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Toronto Raptors' Fred VanVleet (23) talks with teammate Serge Ibaka (9) after Ibaka was called for a technical foul during the second half of an NBA conference semifinal playoff basketball game against the Boston Celtics, on Sept. 7, 2020, in Lake Buena Vista, Fla.

Mark J. Terrill/The Associated Press

The Toronto Raptors may not have a healthy Serge Ibaka when they face the Boston Celtics in a win-or-go-home Game 6 on Wednesday.

The Raptors centre arrived to his virtual media session with reporters on Tuesday wearing a walking boot on his left foot, saying he twisted the ankle in Monday night’s Game 5 loss. He said he was unsure about his status for Game 6.

“I will see how I wake up [Wednesday], because it’s different. When it happened last night, I felt like I could still play,” Ibaka said. “Then today, this morning, it changed a little bit. So let’s see [game day] when I wake up.”

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If Ibaka is limited – or can’t play it all – it’s a serious blow to the Raptors' chances of staving off elimination in their roller-coaster best-of-seven series inside the NBA’s Orlando bubble. The defending NBA champions trail 3-2 after a lopsided 111-89 Monday night loss, in which they looked lethargic and struggled to score – other concerns the Raps must address before tip-off.

Others within the Raptors sounded optimistic that Ibaka will be in the lineup when his team battles to keep its season alive.

“Obviously we need him out there. I haven’t spoken to him about how he’s feeling or anything, but just knowing him personally I would be surprised if he wasn’t out there,” Fred VanVleet said on Tuesday. “Serge is probably the best I’ve ever seen at taking care of his body, recovering, following his routine. So hopefully he can get back feeling good today and be ready for us tomorrow.”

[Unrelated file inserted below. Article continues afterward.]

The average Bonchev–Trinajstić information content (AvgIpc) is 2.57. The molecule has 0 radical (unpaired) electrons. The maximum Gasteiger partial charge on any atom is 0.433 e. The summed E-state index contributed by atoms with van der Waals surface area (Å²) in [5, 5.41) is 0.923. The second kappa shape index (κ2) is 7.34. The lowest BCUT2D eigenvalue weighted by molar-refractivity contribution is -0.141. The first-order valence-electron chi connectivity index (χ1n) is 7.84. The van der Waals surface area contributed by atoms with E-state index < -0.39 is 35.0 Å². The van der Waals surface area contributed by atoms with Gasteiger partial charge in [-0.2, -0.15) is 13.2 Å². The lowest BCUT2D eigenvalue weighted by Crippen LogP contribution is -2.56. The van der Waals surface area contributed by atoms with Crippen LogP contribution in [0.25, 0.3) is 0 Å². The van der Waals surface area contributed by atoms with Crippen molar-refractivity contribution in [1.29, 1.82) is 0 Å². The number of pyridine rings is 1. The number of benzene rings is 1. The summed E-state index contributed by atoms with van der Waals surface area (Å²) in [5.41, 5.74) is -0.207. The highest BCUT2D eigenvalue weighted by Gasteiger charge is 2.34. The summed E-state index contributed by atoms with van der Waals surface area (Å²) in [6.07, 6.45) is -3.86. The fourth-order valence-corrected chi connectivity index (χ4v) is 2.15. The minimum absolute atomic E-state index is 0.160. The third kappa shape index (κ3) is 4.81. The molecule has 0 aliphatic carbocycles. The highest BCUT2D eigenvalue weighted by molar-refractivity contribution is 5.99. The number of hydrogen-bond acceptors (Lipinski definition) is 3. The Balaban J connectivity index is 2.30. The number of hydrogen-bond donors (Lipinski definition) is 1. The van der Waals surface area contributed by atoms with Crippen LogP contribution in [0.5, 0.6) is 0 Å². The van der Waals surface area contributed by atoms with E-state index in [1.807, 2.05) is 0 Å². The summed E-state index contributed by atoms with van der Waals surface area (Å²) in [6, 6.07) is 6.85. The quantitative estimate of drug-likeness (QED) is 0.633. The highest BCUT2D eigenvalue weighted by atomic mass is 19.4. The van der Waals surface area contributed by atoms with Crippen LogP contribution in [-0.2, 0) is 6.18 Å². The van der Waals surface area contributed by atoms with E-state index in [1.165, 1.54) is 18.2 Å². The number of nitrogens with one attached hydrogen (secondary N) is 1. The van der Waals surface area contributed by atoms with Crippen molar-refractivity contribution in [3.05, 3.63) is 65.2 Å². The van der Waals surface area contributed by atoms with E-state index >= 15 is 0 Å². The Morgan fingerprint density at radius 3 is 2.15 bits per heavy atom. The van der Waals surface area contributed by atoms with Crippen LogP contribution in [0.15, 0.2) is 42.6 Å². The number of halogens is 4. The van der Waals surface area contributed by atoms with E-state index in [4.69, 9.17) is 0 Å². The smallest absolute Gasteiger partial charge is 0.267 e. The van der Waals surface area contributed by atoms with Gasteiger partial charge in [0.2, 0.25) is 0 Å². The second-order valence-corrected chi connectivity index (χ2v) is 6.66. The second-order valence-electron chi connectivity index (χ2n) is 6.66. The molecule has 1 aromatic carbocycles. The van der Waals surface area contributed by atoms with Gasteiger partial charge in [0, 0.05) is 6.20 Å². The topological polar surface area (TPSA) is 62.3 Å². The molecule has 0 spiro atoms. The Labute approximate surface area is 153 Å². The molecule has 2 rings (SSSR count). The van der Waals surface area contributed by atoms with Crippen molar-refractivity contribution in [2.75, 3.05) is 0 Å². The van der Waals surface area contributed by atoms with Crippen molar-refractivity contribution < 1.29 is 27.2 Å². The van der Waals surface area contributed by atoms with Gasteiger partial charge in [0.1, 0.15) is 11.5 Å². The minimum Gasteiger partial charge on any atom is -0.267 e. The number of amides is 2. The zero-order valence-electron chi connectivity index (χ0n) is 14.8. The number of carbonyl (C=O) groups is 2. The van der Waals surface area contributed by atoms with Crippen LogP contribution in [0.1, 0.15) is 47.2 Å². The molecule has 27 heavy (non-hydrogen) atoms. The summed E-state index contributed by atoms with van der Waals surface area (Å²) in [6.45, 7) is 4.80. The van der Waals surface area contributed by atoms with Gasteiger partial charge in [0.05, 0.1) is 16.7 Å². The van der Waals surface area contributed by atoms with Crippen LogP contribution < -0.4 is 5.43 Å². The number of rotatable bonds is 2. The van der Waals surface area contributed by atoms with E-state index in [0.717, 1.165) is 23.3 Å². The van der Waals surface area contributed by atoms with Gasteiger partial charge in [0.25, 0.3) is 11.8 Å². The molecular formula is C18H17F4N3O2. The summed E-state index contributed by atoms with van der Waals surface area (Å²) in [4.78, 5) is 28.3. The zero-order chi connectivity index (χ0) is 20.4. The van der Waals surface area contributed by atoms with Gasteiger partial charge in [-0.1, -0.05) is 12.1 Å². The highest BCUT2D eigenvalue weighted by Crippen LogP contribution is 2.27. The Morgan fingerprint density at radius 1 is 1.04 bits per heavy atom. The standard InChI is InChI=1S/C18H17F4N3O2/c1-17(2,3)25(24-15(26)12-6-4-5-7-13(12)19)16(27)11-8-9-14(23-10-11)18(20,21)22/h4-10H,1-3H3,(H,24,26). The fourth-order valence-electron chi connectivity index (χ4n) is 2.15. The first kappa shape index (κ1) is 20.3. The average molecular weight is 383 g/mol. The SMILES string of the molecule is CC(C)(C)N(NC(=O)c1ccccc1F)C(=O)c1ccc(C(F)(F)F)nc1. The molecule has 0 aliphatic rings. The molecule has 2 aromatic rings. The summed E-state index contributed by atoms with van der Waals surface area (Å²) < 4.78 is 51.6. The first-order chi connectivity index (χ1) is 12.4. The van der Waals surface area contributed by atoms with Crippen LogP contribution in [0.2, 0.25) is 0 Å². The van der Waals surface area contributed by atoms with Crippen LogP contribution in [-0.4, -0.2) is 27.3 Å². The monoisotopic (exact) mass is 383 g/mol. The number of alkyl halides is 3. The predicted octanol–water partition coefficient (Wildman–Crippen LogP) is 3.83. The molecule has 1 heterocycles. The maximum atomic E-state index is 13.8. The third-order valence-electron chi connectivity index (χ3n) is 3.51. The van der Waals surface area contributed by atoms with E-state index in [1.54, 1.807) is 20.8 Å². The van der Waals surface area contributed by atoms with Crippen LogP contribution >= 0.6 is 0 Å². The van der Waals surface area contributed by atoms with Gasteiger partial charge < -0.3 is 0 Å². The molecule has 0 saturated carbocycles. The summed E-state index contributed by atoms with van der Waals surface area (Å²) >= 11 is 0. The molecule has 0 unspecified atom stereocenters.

In this Eastern Conference semifinal series, Ibaka has averaged 11.8 points, 6.6 rebounds and 1.4 blocked shots in 23.3 minutes off the bench. Through their nine playoff games, Ibaka has been the Raps' leading rebounder with an average 8.2 for each contest.

Ibaka fell awkwardly under the basket early in Monday’s fourth quarter as the Raps tried to defend Brad Wanamaker driving to the hoop. The 30-year-old centre winced and grabbed at his foot while labouring to get up, but played for a few minutes longer. When head coach Nick Nurse subbed him out, cameras caught him leaving the gym for the training room.

“If he’s there, we’ll play him. I think there’s a good chance of that,” Nurse said of Ibaka. “If he’s not, then we’ll move on to the next guy, and see if we can get him ready to go.”

Nurse did not say for certain how the Raptors would fill Ibaka’s minutes if the big man from Republic of Congo is limited or can’t play at all.

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“I think we’ll certainly wait and see there. But just like always, we go to the next guy. Don’t know who that is yet,” Nurse said. “We’ve obviously played Chris Boucher some in this series. Could be Rondae [Hollis-Jefferson], could be somebody else, but we’ll just wait and see on that.”

It once again spotlights the need for more scoring from Raps starting centre Marc Gasol, who has averaged 5.4 points to go with his 4.6 rebounds, 2.2 assists and 0.4 blocked shots in 22.6 minutes in this series. Nurse said the coaching staff has discussed that with Gasol and highlighted for him in film study more chances to score.

“We don’t need a tonne. It’s not like we need 25 from him. But we need him to chip in with some, just because there’s opportunities there for him,” Nurse said. "Yeah, we certainly point 'em out, talk about 'em, show him on the film – just got out of the film session – and continue to encourage him and tell him those are shots he needs to take.”

The Raptors must solve the bizarre lack of energy they showed in two of the five games versus Boston. Unlike in a regular playoff series outside the bubble, they won’t get a spark from the crowd, or a change in city. Now the Raps also face the psychological twister associated with losing out in the bubble: the lure of getting to go home for the first time since mid-June.

“We know that we’re good enough to win and advance, but we’ve got to go out there and play and perform and prove it," VanVleet said. "Can’t just rest on our laurels and feel like we’re a championship team. You’ve got to go out there and perform like one every night.”

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